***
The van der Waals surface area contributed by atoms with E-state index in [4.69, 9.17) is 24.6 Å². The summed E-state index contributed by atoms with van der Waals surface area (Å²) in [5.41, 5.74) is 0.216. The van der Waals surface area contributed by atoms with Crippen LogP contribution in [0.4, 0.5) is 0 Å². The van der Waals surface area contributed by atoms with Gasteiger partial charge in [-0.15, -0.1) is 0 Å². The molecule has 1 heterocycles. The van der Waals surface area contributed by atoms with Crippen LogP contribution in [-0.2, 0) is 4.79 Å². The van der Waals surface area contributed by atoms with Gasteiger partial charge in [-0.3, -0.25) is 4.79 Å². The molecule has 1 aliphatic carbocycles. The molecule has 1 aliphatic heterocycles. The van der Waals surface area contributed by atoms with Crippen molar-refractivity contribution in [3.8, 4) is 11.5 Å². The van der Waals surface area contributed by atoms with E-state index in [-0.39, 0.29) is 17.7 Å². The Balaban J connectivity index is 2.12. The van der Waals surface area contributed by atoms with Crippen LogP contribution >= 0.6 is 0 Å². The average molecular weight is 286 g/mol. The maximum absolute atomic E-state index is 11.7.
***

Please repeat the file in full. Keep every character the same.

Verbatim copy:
The van der Waals surface area contributed by atoms with E-state index in [4.69, 9.17) is 24.6 Å². The summed E-state index contributed by atoms with van der Waals surface area (Å²) in [5.41, 5.74) is 0.216. The van der Waals surface area contributed by atoms with Crippen LogP contribution in [0.4, 0.5) is 0 Å². The van der Waals surface area contributed by atoms with Gasteiger partial charge in [-0.15, -0.1) is 0 Å². The molecule has 1 heterocycles. The van der Waals surface area contributed by atoms with Crippen LogP contribution in [-0.2, 0) is 4.79 Å². The van der Waals surface area contributed by atoms with Gasteiger partial charge in [-0.3, -0.25) is 4.79 Å². The molecule has 1 aliphatic carbocycles. The molecule has 1 aliphatic heterocycles. The van der Waals surface area contributed by atoms with Crippen molar-refractivity contribution in [3.8, 4) is 11.5 Å². The van der Waals surface area contributed by atoms with E-state index in [-0.39, 0.29) is 17.7 Å². The Balaban J connectivity index is 2.12. The van der Waals surface area contributed by atoms with Crippen LogP contribution >= 0.6 is 0 Å². The average molecular weight is 286 g/mol. The maximum absolute atomic E-state index is 11.7.